The Crown presents royal stoicism at its best

a new ruler Oscar winner Olivia Colman steps in as Queen Elizabeth II in the third season of The CrownPHOTO: supplied
a new ruler Oscar winner Olivia Colman steps in as Queen Elizabeth II in the third season of The CrownPHOTO: supplied

The Crown

Available on Netflix


Claire Foy, the actress who played Queen Elizabeth II in the first two seasons of The Crown, has been replaced by Olivia Colman, who is now the middle-aged British monarch.

Colman is a regal replacement, one of the main reasons this season is so enthralling. Some critics have even gone as far as saying this role is a complete waste of Colman.

Perhaps one of the reasons the show is so popular is that, for the past three seasons, it has cast two exceptional actresses to portray a character who is unglamorous, unsexualised and ageing into the wallpaper with a duty to have a stiff upper lip.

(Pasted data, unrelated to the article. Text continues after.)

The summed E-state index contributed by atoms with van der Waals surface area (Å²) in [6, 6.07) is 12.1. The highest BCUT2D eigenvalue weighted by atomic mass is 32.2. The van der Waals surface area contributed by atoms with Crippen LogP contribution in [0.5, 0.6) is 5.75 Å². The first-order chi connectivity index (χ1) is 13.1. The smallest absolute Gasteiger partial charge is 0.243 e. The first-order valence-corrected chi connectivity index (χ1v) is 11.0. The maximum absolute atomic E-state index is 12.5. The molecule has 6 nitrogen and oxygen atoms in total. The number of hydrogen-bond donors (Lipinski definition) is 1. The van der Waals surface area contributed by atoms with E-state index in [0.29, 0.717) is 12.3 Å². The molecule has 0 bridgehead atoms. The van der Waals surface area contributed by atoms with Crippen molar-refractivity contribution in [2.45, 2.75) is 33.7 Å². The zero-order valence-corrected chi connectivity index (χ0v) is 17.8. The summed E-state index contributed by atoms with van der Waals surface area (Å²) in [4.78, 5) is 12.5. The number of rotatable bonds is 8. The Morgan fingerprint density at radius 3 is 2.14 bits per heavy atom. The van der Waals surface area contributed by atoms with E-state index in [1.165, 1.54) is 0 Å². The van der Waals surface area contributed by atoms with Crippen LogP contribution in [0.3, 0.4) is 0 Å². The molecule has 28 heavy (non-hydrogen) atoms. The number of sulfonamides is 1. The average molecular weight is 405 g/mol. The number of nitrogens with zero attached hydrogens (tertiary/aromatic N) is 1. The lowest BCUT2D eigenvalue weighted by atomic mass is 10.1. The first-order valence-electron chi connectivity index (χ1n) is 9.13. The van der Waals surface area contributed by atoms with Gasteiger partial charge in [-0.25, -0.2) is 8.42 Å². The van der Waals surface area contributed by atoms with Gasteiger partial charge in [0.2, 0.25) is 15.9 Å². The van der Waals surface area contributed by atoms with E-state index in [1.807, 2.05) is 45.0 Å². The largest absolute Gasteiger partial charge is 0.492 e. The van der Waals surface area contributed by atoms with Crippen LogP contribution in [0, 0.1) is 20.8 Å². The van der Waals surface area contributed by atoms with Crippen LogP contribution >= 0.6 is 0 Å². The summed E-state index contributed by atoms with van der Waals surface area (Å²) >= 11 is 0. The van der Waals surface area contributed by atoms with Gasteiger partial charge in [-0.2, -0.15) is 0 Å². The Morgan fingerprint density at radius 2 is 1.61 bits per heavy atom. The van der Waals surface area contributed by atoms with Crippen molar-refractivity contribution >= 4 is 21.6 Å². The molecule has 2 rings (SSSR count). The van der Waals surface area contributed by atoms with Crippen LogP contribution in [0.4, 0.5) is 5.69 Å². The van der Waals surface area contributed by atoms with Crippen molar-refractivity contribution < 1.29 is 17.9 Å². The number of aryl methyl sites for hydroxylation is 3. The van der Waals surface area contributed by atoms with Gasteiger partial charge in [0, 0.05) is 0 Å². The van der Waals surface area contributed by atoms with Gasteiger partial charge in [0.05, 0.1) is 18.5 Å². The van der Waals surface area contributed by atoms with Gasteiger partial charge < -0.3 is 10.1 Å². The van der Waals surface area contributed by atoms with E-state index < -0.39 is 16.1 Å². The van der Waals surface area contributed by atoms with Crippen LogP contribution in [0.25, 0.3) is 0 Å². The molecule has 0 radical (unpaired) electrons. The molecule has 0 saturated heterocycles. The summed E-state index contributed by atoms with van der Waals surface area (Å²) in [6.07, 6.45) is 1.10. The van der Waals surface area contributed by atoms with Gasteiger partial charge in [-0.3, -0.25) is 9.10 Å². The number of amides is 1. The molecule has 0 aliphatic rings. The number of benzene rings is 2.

It’s a role that Colman effortlessly slips into. The third season of the hit Netflix show portrays events around Elizabeth and her family from the mid-1960s until 1977, exposing their failures.

This season also takes us back to when Charles met Camilla, who is now his wife. While many think this is a glimpse into the royal family, the show’s creator, Peter Morgan, has said the series, whose first two seasons cost about $130 million (R1.93 billion) to make, is based on known facts and imagined private conversations.

The show remains interesting though. This season brings great focus to a time when anti-royalist sentiment was loud, and the British economy was dwindling and struggling to recover from the war, l eading many to ask, why would you pay the richest woman in the world more money to keep up her palaces even as your currency is devalued?

It’s a question that still needs to be answered. You’re basically paying people with zero personality to be an institution. But luckily there’s a show such as The Crown, which makes them slightly fascinating and shows us how the queen does nothing splendidly. 


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